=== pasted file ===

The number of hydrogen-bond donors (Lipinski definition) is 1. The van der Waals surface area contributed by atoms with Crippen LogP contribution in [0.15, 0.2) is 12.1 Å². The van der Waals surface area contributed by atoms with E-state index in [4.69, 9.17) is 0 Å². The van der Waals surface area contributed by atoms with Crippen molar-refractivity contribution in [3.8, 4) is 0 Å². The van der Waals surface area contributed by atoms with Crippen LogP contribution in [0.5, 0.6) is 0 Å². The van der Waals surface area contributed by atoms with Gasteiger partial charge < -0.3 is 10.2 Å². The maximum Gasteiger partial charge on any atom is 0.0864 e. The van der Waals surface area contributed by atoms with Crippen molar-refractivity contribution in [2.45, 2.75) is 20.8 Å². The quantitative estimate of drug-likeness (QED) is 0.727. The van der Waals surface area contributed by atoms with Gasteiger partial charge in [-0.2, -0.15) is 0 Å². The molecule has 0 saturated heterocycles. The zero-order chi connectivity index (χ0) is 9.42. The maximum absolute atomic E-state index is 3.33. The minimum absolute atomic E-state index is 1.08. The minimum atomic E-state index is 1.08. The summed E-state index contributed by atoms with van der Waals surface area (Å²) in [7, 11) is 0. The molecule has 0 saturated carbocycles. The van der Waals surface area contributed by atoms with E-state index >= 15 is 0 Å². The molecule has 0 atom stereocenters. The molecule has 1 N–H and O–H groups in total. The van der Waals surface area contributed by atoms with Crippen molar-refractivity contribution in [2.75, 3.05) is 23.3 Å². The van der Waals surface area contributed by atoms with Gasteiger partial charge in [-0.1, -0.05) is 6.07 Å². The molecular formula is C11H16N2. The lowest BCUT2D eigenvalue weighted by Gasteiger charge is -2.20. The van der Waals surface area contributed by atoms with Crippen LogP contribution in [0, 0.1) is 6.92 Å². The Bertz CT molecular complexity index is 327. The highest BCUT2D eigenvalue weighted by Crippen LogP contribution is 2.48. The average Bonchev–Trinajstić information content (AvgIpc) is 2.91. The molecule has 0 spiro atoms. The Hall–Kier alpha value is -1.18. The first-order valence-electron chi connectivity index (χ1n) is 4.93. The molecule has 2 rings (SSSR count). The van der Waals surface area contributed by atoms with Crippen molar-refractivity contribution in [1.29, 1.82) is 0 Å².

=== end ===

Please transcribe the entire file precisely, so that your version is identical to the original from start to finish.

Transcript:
The number of hydrogen-bond donors (Lipinski definition) is 1. The van der Waals surface area contributed by atoms with Crippen LogP contribution in [0.15, 0.2) is 12.1 Å². The van der Waals surface area contributed by atoms with E-state index in [4.69, 9.17) is 0 Å². The van der Waals surface area contributed by atoms with Crippen molar-refractivity contribution in [3.8, 4) is 0 Å². The van der Waals surface area contributed by atoms with Crippen LogP contribution in [0.5, 0.6) is 0 Å². The van der Waals surface area contributed by atoms with Gasteiger partial charge < -0.3 is 10.2 Å². The maximum Gasteiger partial charge on any atom is 0.0864 e. The van der Waals surface area contributed by atoms with Crippen molar-refractivity contribution in [2.45, 2.75) is 20.8 Å². The quantitative estimate of drug-likeness (QED) is 0.727. The van der Waals surface area contributed by atoms with Gasteiger partial charge in [-0.2, -0.15) is 0 Å². The molecule has 0 saturated heterocycles. The zero-order chi connectivity index (χ0) is 9.42. The maximum absolute atomic E-state index is 3.33. The minimum absolute atomic E-state index is 1.08. The minimum atomic E-state index is 1.08. The summed E-state index contributed by atoms with van der Waals surface area (Å²) in [7, 11) is 0. The molecule has 0 saturated carbocycles. The van der Waals surface area contributed by atoms with E-state index >= 15 is 0 Å². The molecule has 0 atom stereocenters. The molecule has 1 N–H and O–H groups in total. The van der Waals surface area contributed by atoms with Crippen molar-refractivity contribution in [2.75, 3.05) is 23.3 Å². The van der Waals surface area contributed by atoms with Gasteiger partial charge in [-0.1, -0.05) is 6.07 Å². The molecular formula is C11H16N2. The lowest BCUT2D eigenvalue weighted by Gasteiger charge is -2.20. The van der Waals surface area contributed by atoms with Crippen LogP contribution in [0, 0.1) is 6.92 Å². The Bertz CT molecular complexity index is 327. The highest BCUT2D eigenvalue weighted by Crippen LogP contribution is 2.48. The average Bonchev–Trinajstić information content (AvgIpc) is 2.91. The molecule has 0 spiro atoms. The Hall–Kier alpha value is -1.18. The first-order valence-electron chi connectivity index (χ1n) is 4.93. The molecule has 2 rings (SSSR count). The van der Waals surface area contributed by atoms with Crippen molar-refractivity contribution in [1.29, 1.82) is 0 Å².